Congressman Reintroduces Bipartisan Blockchain Regulatory Certainty Act to Redefine Money Transmitters
The redesigned bill aims to provide a “safe harbor” for developers and blockchain services providers in the wake of the infrastructure bill discussion.
U.S. Representatives Tom Emmer (R-Minn.) and Darren Soto (D-Fla.) reintroduced the bipartisan Blockchain Regulatory Certainty Act to clarify crypto investors by clarifying that non-custodial crypto service providers are not money transmitters.
This redesign aims to remedy the concerning proposed guidance from Financial Action Task Force (FATF) that threatens to stifle blockchain innovation in the US and send it overseas.
This year, the FATF issued draft guidance to expand the definition of virtual asset service provider (VASP) to include the developers or operators of a DeFi platform even if they have no interaction with users.
As such, with this reintroduced Act, Congressman Emmer wants to remove developers and service providers like miners from having to register as money transmitters because they never custody consumer funds.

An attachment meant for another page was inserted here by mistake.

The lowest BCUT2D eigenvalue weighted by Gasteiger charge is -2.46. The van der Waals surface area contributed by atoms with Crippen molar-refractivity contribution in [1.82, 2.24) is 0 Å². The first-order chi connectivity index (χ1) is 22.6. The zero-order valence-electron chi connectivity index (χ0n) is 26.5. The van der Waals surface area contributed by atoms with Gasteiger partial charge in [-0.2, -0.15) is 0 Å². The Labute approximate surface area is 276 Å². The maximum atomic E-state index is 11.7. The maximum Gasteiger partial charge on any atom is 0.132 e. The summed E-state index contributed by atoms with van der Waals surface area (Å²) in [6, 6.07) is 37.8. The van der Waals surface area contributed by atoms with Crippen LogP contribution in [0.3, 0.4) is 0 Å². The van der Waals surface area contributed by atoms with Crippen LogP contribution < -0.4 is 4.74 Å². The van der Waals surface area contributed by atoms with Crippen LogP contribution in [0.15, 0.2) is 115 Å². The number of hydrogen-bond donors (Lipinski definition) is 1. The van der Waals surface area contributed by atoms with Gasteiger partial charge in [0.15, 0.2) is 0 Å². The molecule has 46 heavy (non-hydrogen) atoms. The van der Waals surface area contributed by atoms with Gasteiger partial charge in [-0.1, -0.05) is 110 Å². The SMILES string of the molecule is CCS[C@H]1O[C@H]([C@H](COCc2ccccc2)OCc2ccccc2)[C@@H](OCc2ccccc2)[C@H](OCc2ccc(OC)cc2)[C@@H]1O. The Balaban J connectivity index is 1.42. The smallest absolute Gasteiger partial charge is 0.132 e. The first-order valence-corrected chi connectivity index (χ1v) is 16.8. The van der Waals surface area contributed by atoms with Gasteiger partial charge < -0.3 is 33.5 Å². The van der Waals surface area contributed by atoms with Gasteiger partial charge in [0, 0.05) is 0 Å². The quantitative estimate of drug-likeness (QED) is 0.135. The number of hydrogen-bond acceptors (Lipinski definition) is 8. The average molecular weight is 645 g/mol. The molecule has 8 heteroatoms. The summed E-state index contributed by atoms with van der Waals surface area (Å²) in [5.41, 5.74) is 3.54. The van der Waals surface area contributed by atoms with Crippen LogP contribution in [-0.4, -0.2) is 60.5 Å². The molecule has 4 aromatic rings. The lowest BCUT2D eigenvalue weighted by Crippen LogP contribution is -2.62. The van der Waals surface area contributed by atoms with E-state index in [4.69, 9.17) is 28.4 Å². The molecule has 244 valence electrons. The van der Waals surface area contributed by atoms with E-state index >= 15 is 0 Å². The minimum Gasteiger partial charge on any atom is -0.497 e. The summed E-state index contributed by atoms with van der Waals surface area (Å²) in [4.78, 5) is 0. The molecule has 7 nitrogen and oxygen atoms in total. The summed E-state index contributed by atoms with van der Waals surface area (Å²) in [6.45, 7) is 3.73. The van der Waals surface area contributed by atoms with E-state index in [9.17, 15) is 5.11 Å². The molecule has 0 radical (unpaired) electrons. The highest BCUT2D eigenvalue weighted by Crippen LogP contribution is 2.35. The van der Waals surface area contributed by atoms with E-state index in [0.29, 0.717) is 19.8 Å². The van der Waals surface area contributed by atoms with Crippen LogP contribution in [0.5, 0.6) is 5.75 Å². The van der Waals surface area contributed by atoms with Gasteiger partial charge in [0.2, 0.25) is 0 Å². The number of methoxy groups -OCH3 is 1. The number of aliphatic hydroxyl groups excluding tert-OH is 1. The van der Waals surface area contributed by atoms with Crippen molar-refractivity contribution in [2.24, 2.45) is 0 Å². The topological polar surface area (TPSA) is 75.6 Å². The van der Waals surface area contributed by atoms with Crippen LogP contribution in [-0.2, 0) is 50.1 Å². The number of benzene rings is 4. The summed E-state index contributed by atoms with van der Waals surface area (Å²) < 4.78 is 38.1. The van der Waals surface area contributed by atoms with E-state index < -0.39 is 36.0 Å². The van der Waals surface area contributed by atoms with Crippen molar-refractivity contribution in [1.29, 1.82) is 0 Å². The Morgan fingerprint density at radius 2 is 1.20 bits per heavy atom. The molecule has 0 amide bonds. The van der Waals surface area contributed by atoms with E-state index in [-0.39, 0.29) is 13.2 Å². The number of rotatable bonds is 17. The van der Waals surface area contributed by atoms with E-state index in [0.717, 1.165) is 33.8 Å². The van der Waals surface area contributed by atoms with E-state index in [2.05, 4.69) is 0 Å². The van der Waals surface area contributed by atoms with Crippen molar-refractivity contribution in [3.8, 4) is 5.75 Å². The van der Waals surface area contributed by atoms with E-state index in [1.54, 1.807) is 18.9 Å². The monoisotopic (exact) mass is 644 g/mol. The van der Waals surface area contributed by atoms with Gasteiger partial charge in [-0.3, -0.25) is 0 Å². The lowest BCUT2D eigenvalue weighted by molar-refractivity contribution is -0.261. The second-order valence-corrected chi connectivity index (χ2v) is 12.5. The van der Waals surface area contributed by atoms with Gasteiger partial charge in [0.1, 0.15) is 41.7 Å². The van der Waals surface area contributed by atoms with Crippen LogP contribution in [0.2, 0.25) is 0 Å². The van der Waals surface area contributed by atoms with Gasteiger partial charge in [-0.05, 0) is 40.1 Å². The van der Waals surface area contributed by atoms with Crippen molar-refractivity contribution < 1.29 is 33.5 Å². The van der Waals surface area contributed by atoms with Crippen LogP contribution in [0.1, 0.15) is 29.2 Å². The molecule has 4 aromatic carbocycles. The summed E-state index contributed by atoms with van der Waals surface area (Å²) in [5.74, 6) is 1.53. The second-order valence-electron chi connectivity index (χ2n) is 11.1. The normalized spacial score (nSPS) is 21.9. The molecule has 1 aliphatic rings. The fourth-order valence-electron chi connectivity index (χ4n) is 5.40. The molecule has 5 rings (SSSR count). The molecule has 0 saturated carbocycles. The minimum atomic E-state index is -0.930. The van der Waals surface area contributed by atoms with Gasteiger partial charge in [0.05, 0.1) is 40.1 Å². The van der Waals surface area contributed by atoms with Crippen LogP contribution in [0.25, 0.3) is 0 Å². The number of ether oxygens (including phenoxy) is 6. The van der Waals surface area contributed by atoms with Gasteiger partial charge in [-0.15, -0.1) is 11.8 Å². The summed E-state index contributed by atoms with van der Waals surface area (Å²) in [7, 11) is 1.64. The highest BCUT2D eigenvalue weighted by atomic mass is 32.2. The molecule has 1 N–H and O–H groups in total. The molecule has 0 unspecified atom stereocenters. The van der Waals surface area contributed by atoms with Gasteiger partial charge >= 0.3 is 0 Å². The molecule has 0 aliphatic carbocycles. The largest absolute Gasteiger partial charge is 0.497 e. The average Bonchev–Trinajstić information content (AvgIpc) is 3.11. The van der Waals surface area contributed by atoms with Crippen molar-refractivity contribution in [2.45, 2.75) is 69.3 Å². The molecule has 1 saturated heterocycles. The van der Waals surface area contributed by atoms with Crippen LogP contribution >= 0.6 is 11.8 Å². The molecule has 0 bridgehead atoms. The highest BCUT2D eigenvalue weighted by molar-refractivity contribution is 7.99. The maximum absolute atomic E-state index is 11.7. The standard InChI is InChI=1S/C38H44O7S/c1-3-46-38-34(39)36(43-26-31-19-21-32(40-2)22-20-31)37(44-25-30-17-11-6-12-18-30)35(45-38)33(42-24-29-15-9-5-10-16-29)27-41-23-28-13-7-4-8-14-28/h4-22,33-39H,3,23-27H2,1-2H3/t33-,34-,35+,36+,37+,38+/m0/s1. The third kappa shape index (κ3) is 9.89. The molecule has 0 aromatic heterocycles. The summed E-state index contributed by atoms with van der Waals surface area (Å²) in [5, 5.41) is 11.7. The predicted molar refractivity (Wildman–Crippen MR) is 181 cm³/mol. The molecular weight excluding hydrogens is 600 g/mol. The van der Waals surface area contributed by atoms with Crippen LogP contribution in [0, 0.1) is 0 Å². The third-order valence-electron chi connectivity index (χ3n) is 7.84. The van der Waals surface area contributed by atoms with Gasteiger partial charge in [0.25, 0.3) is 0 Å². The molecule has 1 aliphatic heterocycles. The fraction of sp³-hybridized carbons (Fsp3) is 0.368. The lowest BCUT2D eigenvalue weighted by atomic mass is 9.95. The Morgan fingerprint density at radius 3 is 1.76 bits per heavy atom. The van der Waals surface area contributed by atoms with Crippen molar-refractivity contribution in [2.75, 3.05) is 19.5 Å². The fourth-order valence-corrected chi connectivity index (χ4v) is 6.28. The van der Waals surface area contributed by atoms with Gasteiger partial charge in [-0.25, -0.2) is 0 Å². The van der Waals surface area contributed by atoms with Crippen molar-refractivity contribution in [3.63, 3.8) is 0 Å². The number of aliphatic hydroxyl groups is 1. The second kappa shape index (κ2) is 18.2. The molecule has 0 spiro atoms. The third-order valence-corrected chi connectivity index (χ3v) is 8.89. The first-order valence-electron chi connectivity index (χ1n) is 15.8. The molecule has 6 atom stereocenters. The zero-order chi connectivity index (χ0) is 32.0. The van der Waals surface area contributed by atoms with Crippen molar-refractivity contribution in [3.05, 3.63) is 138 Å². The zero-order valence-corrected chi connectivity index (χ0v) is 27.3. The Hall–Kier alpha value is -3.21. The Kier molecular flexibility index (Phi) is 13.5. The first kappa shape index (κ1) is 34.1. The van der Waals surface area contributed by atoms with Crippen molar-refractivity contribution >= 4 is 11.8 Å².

“Blockchain service providers need clear rules of the road to be able to develop and invest in the United States.”
“It’s imperative that we provide the framework for this technology to thrive, without being limited by outdated rules and overregulation.”
Tom Emmer (R-Minn.)
Last month, Emmer also reintroduced a separate bill called the Securities Clarity Act, that instead of treating crypto assets as securities, would treat them as commodities.
The Blockchain Regulatory Certainty Act basically aims to provide a “safe harbor” from all the licensing and registration for developers and certain blockchain services providers, reads the bill.
“The re-introduction of the Blockchain Regulatory Certainty Act is extremely timely in the wake of the cryptocurrency and infrastructure bill discussion that recently took place.”
Darren Soto (D-Fla.)
This bill is endorsed by the Coin Center, the Blockchain Association, and the Chamber of Digital Commerce.